Helen does not normally drink beer, so I have to assume that this photo is for show!
What does one call a gaggle of Australians? An oi?
I ask this because Friday night we went to Elise's parents' place for dinner and a photo viewing on the girls trip. One thing both commented on was the sheer number of Australians they met.
I mention this for a number of reasons.
To begin with, it affected their perceptions.
While Helen's initial reaction to London was positive, she really did not feel that she was on holidays until she landed in Paris and heard French. London was just too like a larger version of Sydney!
Then there was the sheer mass of the young Australian presence throughout Europe. When I went to Europe for the first time there were still a lot of Australians, but nothing like now.
This links to something that I have written about before (here for example), the growing number of especially young Australians leaving the country. This has accelerated, so it's something that I want to revisit.
I also found it interesting that the fact of being Australian in a foreign country leads to mixing across divides in a way that does not occur at home.
This has always been the case. However, the social and tribal divides in a place like Sydney limits mixing among the young in a way that, to my mind at least, has become much more pronounced in recent years. I have to be careful when I say this because I am basing my comments on what may, after all, be an unrepresentative sample. Still, I do think that the trend is clear. So offshore mixing is a good thing.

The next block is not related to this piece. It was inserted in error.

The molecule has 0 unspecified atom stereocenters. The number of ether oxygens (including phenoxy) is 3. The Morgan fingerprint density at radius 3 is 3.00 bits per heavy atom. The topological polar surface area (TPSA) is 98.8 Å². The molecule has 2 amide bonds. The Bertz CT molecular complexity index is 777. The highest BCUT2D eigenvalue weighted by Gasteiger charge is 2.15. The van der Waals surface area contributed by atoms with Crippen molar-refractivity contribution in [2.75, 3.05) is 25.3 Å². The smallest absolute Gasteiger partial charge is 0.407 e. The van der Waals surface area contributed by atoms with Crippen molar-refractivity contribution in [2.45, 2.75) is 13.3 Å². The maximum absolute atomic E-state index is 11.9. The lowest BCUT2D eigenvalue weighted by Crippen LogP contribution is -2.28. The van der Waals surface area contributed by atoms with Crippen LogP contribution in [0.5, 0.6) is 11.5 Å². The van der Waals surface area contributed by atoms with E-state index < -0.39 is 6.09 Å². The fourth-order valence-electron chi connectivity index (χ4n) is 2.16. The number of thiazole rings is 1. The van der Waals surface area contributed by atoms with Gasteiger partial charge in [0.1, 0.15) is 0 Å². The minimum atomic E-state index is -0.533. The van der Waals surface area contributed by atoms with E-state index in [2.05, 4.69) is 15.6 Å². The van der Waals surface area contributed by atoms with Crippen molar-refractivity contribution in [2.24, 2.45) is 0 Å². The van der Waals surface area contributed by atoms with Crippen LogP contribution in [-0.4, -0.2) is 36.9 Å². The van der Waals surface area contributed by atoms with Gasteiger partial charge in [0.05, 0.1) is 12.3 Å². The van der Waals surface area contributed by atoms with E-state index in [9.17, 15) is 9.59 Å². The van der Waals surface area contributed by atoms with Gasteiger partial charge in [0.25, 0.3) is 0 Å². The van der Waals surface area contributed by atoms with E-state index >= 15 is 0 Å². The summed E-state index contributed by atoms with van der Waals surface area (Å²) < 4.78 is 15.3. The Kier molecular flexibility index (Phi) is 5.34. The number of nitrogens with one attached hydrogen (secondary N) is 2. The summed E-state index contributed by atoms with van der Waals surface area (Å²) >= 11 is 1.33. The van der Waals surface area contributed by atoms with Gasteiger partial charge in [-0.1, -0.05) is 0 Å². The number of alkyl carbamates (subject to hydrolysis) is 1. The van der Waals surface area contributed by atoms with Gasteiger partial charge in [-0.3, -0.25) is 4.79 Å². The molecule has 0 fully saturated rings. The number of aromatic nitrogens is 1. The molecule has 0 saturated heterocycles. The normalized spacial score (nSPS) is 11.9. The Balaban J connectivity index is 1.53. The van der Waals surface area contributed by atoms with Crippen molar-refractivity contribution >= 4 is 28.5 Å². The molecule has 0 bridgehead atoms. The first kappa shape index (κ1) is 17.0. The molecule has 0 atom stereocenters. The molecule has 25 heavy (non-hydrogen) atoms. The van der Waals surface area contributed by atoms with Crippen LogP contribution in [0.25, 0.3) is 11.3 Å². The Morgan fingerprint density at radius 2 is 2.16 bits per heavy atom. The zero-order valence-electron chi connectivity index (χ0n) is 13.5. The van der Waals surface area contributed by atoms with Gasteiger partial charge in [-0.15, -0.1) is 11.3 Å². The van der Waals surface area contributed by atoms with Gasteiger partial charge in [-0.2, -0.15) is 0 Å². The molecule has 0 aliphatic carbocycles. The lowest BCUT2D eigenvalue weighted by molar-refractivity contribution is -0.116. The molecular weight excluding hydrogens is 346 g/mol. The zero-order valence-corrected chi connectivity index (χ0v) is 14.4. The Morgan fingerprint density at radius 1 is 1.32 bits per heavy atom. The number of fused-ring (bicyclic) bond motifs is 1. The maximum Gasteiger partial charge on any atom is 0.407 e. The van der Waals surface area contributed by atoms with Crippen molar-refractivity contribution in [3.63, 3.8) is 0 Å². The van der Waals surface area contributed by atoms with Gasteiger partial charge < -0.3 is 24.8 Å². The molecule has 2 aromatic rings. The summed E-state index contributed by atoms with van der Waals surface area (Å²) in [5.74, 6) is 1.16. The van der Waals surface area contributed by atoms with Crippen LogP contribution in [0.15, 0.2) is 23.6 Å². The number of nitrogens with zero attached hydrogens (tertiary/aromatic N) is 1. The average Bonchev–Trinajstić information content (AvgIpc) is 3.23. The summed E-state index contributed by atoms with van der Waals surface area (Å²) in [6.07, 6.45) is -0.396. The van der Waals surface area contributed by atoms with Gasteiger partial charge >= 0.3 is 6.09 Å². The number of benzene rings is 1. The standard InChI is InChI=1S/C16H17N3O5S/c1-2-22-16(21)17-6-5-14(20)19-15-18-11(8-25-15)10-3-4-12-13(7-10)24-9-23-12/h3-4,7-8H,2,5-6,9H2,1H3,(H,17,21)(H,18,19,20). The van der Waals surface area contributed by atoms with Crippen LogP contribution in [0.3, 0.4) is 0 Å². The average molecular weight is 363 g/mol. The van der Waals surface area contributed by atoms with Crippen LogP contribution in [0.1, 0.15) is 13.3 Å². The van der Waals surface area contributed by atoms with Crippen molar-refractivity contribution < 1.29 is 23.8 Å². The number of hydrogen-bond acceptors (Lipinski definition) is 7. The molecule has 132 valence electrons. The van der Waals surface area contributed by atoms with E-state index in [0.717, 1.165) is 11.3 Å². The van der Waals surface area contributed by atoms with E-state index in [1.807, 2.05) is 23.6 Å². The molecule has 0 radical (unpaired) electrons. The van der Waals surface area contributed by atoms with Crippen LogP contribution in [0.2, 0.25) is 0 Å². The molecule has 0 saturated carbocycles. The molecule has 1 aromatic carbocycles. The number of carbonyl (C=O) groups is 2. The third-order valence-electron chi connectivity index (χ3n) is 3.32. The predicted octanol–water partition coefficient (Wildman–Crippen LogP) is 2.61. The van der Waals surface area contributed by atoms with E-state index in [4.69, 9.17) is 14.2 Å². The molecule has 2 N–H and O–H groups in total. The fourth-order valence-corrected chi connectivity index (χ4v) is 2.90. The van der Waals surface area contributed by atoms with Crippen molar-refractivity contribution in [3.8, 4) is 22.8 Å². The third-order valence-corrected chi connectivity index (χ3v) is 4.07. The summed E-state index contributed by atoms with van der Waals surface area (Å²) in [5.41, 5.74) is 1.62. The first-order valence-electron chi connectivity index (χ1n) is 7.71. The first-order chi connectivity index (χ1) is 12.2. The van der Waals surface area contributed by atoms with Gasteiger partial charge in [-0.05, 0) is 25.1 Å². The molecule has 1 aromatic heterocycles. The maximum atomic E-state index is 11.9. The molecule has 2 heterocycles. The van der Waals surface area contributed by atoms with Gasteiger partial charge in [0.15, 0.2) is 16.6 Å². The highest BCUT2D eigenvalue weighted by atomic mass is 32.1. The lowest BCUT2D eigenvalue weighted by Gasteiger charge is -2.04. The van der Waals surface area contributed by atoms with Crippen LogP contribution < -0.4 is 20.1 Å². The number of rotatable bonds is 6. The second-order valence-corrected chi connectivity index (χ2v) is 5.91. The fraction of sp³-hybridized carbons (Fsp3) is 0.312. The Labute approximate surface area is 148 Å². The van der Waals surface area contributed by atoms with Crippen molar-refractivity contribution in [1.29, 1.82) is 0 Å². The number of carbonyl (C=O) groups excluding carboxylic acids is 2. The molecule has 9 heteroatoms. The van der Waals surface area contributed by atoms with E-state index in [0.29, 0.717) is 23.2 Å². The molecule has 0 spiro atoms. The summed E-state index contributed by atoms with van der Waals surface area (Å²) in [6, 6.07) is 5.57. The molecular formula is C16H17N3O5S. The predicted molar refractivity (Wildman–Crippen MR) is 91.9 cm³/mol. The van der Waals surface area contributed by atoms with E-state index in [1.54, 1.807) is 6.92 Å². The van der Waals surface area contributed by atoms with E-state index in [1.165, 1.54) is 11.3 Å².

I was reminded of this (variations) again last night when Denise and I went to Megan's fiftieth.
The party was held at the Boy Charlton pool on the edge of the Harbour. I had in fact not been there before. However, this proved to be an absolutely beautiful spot, with views across the water to the warships at the naval base and then the building covered rise up to Potts Point and Kings Cross.
We all see people in slices - the interactions between them and us - so it's always interesting to see them in a broader context. In Megan's case, those attending stretched from her days at SCEGS Darlinghurst through Canberra where she and her partner Caroline worked to Sydney. There was strong representation from the gay and lesbian community, as well as the welfare sector, government and non-government.
Chatting to a couple who had moved up to NSW from Victoria several years ago, I was struck by their comment that they found NSW a different country. To their mind, the way the NSW system worked (or didn't) with its tribalisms and obsessions with myriad programs was simply unreconstructed. Those who have read my various posts on the operation of government in NSW will understand why this struck a chord.
They also commented on the way that the NSW welfare system (and this includes the NGOs)tended to exclude its clients from the broader community. Again this struck a chord. I found it especially interesting because it provided a cross-reference to things that I had been thinking about.